But this doesn’t mean Matt is immune from hitting a wall. The difference with him is, he’s learned to push through it.
And y’know, sometimes I come down and the first hour that I’m working on music is just not happening but then the juices start flowing and it’s like, ah, yeah! It’s like running, no one likes to start running, no matter what, I think, who knows some people might. But it’s kind of like, you’re sitting on the couch, and you’re like, “aggh, do I have to go running?” but then a mile into it you’re like “oh, alright, this is why I did it!” So, it hurts a little bit but in a good way but everything worthwhile probably hurts a little bit.
And following that same philosophy, he makes it clear it’s important to finish whatever it is you’re working on.
My advice to anyone with writer’s block or just not knowing what to do is just finish it! Because there’s something different in my point of view between abandoning it and… it’s different if you abandon it halfway through then you’re going to get into the habit of not finishing things and I think that’s a bad habit, so, um, no matter how bad it is, just finish it and uh, I even release it too, which, is potentially a mistake. But I don’t think it is a mistake because there are so many albums I release I’m like “Alright, songs 1, 2, and 6 are brilliant and the rest stink” and nobody ever mentions songs 1, 2, or 6 but they mention other songs as being their favorites so, I’m not a good judge of my own work. So I’ll just do it, just get it done, let’s tidy it up here, just boom get it done and move on to the next thing. That’s how the creative pipeline for me works, at least.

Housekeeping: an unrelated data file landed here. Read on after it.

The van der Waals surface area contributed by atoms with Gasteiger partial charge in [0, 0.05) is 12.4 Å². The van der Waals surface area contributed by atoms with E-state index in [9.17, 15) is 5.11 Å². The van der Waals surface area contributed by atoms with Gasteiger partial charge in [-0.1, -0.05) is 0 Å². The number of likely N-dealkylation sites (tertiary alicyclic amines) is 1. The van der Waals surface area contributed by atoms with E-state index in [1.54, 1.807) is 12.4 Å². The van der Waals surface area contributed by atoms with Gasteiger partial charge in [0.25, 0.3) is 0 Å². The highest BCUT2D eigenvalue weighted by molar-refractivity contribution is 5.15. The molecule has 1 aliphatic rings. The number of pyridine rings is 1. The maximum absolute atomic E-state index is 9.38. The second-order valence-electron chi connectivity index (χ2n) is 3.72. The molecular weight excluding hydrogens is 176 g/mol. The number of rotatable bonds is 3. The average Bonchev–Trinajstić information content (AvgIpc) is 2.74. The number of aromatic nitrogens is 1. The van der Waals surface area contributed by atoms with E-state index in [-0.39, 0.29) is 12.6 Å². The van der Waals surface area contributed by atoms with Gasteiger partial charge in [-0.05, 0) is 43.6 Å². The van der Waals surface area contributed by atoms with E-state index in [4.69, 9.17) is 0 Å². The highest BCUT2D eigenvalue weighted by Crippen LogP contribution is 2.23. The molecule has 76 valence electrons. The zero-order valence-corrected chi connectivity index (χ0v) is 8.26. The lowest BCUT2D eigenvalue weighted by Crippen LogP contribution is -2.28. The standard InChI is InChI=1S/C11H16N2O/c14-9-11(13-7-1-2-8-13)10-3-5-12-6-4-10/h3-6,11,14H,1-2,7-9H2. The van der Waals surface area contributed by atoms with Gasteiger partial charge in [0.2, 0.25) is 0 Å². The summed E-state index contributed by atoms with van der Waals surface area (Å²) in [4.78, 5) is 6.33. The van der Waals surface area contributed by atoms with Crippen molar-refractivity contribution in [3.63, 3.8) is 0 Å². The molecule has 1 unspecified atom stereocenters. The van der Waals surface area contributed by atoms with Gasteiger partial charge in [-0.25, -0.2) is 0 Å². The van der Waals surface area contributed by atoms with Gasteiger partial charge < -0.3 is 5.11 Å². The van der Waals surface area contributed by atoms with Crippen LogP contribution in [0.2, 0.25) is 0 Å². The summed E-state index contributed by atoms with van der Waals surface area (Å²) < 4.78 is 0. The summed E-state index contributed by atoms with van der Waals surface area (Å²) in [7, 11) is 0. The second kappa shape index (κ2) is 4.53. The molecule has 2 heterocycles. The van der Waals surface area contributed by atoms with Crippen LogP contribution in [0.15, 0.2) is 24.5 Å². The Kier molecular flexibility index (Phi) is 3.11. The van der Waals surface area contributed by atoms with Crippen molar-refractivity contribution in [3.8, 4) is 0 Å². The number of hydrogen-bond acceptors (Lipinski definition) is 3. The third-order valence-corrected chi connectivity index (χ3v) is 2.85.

One of the ways musicians tend to lose drive is by getting too caught up in the details of their project. It’s like painting with a magnifying glass and forgetting that the eventual audience will only see the picture when it’s hanging on the wall across the room.